I haven't used dash/s/f much, but from what I see they do try to bring a
more "flat" style of APIs, following the style of Clojure. There are a
lot of utility functions in there too (like extra abstractions on top of
the basics that the authors found to be useful). So when you ask the
core library to be more like f.el, you'll have to specify what exactly
you'd like to see changed: rename existing functions dealing with files
to start with file-* or to add new ones. Then we can work out some sort
of policy to adopt (or not) such changes.
I think the crux of the issue regarding existing Emacs lisp would be "should all file related apis start with file- ?"
If we decide the answer is yes (as advised by the coding conventions) we could start by simply aliasing the existing API that does not follow this convention. That'd mean `copy-alist` would be aliased as `alist-copy`, do you think people would be strongly against this?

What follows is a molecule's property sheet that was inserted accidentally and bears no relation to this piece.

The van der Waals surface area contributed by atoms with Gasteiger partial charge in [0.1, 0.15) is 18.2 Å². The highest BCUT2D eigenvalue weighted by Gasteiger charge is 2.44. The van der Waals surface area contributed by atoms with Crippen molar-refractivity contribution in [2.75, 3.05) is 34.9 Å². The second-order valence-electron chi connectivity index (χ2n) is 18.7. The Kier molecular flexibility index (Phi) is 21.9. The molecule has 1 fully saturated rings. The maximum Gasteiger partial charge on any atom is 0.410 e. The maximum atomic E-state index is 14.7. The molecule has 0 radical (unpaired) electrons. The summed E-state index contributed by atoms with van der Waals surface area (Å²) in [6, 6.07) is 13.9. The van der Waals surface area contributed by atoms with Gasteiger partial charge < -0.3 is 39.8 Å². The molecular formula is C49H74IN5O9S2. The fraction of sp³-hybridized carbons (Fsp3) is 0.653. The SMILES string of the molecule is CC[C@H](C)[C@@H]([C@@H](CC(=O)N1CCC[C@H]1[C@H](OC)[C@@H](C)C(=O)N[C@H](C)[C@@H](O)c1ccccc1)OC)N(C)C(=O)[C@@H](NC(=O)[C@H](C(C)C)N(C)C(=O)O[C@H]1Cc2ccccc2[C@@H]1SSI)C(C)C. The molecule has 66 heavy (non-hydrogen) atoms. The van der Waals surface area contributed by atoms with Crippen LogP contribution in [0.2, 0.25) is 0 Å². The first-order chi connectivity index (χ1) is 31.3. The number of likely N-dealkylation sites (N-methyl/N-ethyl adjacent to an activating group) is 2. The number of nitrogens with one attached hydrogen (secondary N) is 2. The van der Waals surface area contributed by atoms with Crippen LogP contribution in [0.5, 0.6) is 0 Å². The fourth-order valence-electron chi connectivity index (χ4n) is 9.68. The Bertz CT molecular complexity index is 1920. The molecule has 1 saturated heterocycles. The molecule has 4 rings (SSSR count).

Also, quite a bit of functions seem to be named with the purpose of
keeping the names short, perhaps too short, like the author came over
from Clojure, found out that you can't simply
(require '[string-utils :as s])
Yes, I think "string-" is better than "s-", but I understand the author didn't want to clash with the existing "string-" functions so he picked "s-".
In this case I think a simple proposal would be to list all the "s-" functions that don't have a corresponding "string-" function (s-truncate, s-left, s-right, etc) and propose them for inclusion but named under the "string-" namespace.